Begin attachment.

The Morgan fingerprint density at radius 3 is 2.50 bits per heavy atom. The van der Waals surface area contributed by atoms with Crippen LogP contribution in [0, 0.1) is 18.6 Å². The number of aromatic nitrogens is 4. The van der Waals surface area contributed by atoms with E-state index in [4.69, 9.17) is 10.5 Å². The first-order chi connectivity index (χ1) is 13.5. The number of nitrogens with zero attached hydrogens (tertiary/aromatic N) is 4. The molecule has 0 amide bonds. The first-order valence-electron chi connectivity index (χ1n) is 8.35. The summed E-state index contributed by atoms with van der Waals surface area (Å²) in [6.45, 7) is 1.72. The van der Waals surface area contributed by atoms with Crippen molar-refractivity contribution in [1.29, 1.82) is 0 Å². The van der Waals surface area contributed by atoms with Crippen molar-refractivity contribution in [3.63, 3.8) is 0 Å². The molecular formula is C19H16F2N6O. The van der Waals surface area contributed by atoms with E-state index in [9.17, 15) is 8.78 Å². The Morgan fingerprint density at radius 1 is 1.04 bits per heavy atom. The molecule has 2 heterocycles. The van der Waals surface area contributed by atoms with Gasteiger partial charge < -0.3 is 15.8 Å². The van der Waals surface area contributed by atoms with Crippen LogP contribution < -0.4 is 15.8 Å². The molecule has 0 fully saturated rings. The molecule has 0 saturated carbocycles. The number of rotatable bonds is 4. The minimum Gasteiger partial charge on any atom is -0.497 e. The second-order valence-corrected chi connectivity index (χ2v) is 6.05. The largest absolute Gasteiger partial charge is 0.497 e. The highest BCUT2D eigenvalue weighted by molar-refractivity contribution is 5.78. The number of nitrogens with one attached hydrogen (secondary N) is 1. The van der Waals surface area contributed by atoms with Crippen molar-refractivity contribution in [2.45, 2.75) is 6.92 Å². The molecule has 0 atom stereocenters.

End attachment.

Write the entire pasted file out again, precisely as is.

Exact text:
The Morgan fingerprint density at radius 3 is 2.50 bits per heavy atom. The van der Waals surface area contributed by atoms with Crippen LogP contribution in [0, 0.1) is 18.6 Å². The number of aromatic nitrogens is 4. The van der Waals surface area contributed by atoms with E-state index in [4.69, 9.17) is 10.5 Å². The first-order chi connectivity index (χ1) is 13.5. The number of nitrogens with zero attached hydrogens (tertiary/aromatic N) is 4. The molecule has 0 amide bonds. The first-order valence-electron chi connectivity index (χ1n) is 8.35. The summed E-state index contributed by atoms with van der Waals surface area (Å²) in [6.45, 7) is 1.72. The van der Waals surface area contributed by atoms with Crippen molar-refractivity contribution in [1.29, 1.82) is 0 Å². The van der Waals surface area contributed by atoms with Crippen molar-refractivity contribution in [3.63, 3.8) is 0 Å². The molecular formula is C19H16F2N6O. The van der Waals surface area contributed by atoms with E-state index in [9.17, 15) is 8.78 Å². The Morgan fingerprint density at radius 1 is 1.04 bits per heavy atom. The molecule has 2 heterocycles. The van der Waals surface area contributed by atoms with Gasteiger partial charge < -0.3 is 15.8 Å². The van der Waals surface area contributed by atoms with Crippen LogP contribution < -0.4 is 15.8 Å². The molecule has 0 fully saturated rings. The molecule has 0 saturated carbocycles. The number of rotatable bonds is 4. The minimum Gasteiger partial charge on any atom is -0.497 e. The second-order valence-corrected chi connectivity index (χ2v) is 6.05. The largest absolute Gasteiger partial charge is 0.497 e. The highest BCUT2D eigenvalue weighted by molar-refractivity contribution is 5.78. The number of nitrogens with one attached hydrogen (secondary N) is 1. The van der Waals surface area contributed by atoms with Crippen molar-refractivity contribution in [2.45, 2.75) is 6.92 Å². The molecule has 0 atom stereocenters.